The main criticism of the FCC’s approach is that net neutrality is a solution in search of a problem. As indicated, nearly all ISPs openly support the concept of net neutrality, and there is no real record of ISPs blocking or degrading Internet traffic. Although the FCC found that ISPs have the incentive and ability to interfere with the Internet’s openness, it has been able to identify only a handful of supposed instances of bad behavior. Instead of examining whether ISPs have market power, the Commission has acted on the belief that ISPs are gatekeepers to edge providers seeking to reach end users, and the agency has discounted evidence that subscribers are ready and willing to switch ISPs in the unlikely event they engage in misconduct.
The FCC’s decision to regulate ISPs under Title II has drawn a firestorm of criticism. Title II was designed to regulate the monopoly-era telephone companies of the 1930s. By classifying broadband Internet access as a Title II telecommunications service, the FCC attempted to unlock the power to regulate the Internet in the same way it regulated telephone wires in the past. Title II gives the FCC the authority to control nearly every aspect of a telecommunications carrier’s business, including the rates that the company can charge its customers. It also authorizes the Commission to impose new taxes on customer bills to support universal service. Title II regulation has long been the goal of net neutrality supporters because it puts the Internet on par with such public utilities as water and electricity, providing a rationale for broad regulatory oversight.
Many fear that regulating the Internet under Title II will harm the vitality of the Internet. ISPs spend billions of dollars to build and maintain the broadband facilities that consumers use to access the World Wide Web. The concern is that these companies may be less inclined to invest in expanding capacity and reaching unserved areas if they are subjected to extensive government oversight under Title II. And if ISPs choose not to continue such investment—or if their sources of private capital diminish because of excessive regulation—broadband deployment in this country might stagnate and the future growth of the Internet could be threatened.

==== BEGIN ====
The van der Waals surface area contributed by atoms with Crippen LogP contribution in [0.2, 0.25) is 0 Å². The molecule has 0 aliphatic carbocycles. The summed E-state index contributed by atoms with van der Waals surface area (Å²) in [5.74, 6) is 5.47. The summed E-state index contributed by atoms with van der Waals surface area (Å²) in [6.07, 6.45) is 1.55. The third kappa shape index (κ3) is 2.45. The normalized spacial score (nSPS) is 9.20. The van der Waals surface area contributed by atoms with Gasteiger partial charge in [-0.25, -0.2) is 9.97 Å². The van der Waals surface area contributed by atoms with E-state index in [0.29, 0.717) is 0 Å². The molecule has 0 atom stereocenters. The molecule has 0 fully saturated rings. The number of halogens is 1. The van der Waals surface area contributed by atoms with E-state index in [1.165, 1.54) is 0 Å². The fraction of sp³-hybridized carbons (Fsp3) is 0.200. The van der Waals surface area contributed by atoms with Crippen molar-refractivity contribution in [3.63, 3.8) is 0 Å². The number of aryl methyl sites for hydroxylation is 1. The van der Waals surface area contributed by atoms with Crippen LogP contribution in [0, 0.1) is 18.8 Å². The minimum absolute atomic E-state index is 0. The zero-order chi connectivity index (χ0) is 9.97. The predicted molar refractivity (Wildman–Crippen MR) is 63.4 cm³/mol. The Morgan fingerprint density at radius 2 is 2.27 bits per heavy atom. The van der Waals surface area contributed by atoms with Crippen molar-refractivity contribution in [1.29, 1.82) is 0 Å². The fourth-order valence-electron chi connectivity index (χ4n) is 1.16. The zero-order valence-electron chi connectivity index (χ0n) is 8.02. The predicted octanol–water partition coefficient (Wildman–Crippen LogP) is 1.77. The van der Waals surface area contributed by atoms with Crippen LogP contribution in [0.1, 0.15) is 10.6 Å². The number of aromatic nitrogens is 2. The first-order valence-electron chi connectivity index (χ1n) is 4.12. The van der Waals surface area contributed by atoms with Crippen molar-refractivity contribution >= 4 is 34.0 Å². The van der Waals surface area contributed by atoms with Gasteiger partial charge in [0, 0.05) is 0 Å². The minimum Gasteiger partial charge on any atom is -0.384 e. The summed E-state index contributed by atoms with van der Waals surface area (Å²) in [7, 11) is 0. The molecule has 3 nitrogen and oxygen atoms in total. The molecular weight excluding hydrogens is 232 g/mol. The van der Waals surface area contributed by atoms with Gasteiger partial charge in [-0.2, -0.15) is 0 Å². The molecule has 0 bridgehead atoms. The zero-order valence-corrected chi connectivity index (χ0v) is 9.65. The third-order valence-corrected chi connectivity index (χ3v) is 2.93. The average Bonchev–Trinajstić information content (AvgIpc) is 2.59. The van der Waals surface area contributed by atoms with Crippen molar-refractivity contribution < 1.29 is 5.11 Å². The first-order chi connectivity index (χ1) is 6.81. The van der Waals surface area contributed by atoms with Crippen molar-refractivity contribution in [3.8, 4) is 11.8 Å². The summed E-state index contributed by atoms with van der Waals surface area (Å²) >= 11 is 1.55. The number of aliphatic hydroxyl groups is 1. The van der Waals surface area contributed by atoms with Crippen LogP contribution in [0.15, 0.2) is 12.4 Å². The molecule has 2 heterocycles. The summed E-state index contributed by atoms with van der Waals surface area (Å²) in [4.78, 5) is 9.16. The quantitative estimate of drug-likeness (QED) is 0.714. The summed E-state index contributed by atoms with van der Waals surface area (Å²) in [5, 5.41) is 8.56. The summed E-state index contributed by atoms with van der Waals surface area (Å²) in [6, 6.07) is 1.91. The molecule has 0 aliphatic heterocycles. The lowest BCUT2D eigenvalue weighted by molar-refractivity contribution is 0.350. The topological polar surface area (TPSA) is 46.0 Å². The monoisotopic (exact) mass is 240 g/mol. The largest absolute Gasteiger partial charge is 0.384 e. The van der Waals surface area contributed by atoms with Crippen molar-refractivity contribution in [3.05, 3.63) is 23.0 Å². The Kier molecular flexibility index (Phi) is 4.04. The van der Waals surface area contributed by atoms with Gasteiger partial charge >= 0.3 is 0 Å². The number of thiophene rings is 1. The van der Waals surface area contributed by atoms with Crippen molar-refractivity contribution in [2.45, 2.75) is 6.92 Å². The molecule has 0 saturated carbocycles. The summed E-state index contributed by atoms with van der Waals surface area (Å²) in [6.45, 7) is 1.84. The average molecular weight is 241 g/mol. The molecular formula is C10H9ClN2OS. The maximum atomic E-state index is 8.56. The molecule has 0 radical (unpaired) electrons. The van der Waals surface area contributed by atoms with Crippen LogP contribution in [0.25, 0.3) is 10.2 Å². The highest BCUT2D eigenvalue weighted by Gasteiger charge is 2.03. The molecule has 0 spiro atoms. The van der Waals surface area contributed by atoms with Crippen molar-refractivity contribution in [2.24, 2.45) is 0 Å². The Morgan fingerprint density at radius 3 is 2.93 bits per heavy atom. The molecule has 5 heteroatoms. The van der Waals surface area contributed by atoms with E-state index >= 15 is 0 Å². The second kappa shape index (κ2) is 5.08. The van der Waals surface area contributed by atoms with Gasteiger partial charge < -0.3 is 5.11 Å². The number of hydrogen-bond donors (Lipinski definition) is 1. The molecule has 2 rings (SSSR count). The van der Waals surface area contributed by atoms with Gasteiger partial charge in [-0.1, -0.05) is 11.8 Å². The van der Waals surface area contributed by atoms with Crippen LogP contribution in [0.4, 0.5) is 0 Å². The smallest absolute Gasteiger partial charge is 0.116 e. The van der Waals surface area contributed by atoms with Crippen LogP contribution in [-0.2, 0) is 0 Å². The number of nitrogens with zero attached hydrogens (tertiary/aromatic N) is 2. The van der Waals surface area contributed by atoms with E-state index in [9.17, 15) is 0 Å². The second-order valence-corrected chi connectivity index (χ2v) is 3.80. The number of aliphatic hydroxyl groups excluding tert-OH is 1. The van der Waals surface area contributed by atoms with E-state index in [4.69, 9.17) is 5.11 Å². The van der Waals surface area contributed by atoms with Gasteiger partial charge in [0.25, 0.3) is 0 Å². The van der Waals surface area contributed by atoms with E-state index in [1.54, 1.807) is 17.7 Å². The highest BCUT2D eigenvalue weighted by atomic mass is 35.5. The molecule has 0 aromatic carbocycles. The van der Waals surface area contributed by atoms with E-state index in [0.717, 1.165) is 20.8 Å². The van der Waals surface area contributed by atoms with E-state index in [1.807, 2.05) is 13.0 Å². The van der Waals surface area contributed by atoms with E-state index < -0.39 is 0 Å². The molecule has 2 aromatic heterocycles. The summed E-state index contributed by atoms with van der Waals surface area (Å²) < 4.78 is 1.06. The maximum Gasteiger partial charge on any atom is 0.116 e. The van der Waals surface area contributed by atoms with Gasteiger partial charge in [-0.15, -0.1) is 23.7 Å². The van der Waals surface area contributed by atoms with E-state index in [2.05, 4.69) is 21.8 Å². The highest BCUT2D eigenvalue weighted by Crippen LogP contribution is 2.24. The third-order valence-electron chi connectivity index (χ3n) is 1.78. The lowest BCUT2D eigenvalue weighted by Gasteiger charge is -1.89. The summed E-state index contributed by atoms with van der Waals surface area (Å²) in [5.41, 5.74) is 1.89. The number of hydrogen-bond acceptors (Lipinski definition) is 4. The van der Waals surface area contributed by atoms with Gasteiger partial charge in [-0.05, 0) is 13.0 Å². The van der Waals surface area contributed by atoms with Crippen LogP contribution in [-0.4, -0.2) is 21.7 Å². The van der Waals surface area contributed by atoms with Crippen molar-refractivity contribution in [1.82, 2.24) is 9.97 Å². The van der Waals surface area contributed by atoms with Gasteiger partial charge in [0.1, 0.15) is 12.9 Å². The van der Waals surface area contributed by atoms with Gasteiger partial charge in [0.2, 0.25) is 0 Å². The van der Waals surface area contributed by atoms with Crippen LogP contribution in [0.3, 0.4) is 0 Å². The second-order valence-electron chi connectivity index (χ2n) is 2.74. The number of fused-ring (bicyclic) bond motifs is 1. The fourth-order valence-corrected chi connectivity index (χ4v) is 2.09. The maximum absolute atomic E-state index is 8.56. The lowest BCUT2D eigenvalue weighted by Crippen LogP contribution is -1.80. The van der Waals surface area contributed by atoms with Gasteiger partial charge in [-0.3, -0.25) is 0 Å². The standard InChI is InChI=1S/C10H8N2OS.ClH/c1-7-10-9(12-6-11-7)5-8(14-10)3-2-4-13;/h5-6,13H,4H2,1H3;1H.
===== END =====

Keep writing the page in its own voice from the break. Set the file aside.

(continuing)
V. Guiding Principles for the Future
1. Ensuring Political Accountability. The political branches of our government must decide whether—and to what extent—the Internet should be regulated. This is a question of overriding national importance that should not be decided by an administrative agency. Delegating such a key issue to a single regulatory body undermines political accountability.
2. Promoting Investment. The Internet has flourished because the FCC’s deregulatory policies heretofore have encouraged ISPs to expend billions of dollars to build ubiquitous networks throughout the country. These providers may not invest at the same pace if their services are subject to excessive government regulation. A light-touch regulatory framework will incentivize continued investment by ISPs in faster and more ubiquitous networks to the benefit of all Americans.
3. Maintaining Government Impartiality. The government should not pick winners and losers on the Internet. Using a heavy bureaucratic hand to skew the competitive playing field in favor of one preferred group over another entrenches existing business models and suppresses innovation. Instead, the market should decide which businesses succeed and which new services develop without the government tipping the scales in one direction.
4. Encouraging Innovation. The Internet has been one of the greatest developments of our time. Innovation, which is occurring both on the network and at its edges, is highly desirable and essential to maximize consumer choice. Government policy should seek to promote such innovation through continuing bipartisan support of a deregulatory approach to the Internet.
1 545 U.S. 967 (2005).
2 Comcast Corp. v. FCC, 600 F.3d 642 (D.C. Cir. 2010).
3 47 U.S.C. § 1302.
4 Verizon v. FCC, 740 F.3d 623 (D.C. Cir. 2014).